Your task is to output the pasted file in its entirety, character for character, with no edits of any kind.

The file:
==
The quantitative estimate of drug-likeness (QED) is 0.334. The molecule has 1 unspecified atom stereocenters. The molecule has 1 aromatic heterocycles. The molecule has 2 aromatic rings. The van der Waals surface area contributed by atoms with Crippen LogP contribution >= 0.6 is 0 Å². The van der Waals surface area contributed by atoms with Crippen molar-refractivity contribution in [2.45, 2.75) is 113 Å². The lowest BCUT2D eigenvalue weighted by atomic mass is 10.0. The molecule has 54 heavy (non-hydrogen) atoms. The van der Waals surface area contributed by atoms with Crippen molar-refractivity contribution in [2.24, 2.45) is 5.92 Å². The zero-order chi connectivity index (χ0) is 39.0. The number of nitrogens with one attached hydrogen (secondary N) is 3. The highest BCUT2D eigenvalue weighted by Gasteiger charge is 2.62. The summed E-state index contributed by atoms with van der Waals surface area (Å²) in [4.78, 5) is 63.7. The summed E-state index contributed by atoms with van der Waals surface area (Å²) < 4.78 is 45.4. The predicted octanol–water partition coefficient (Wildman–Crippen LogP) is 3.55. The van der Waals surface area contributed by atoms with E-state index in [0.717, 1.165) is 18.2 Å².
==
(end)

The quantitative estimate of drug-likeness (QED) is 0.334. The molecule has 1 unspecified atom stereocenters. The molecule has 1 aromatic heterocycles. The molecule has 2 aromatic rings. The van der Waals surface area contributed by atoms with Crippen LogP contribution >= 0.6 is 0 Å². The van der Waals surface area contributed by atoms with Crippen molar-refractivity contribution in [2.45, 2.75) is 113 Å². The lowest BCUT2D eigenvalue weighted by atomic mass is 10.0. The molecule has 54 heavy (non-hydrogen) atoms. The van der Waals surface area contributed by atoms with Crippen molar-refractivity contribution in [2.24, 2.45) is 5.92 Å². The zero-order chi connectivity index (χ0) is 39.0. The number of nitrogens with one attached hydrogen (secondary N) is 3. The highest BCUT2D eigenvalue weighted by Gasteiger charge is 2.62. The summed E-state index contributed by atoms with van der Waals surface area (Å²) in [4.78, 5) is 63.7. The summed E-state index contributed by atoms with van der Waals surface area (Å²) < 4.78 is 45.4. The predicted octanol–water partition coefficient (Wildman–Crippen LogP) is 3.55. The van der Waals surface area contributed by atoms with E-state index in [0.717, 1.165) is 18.2 Å².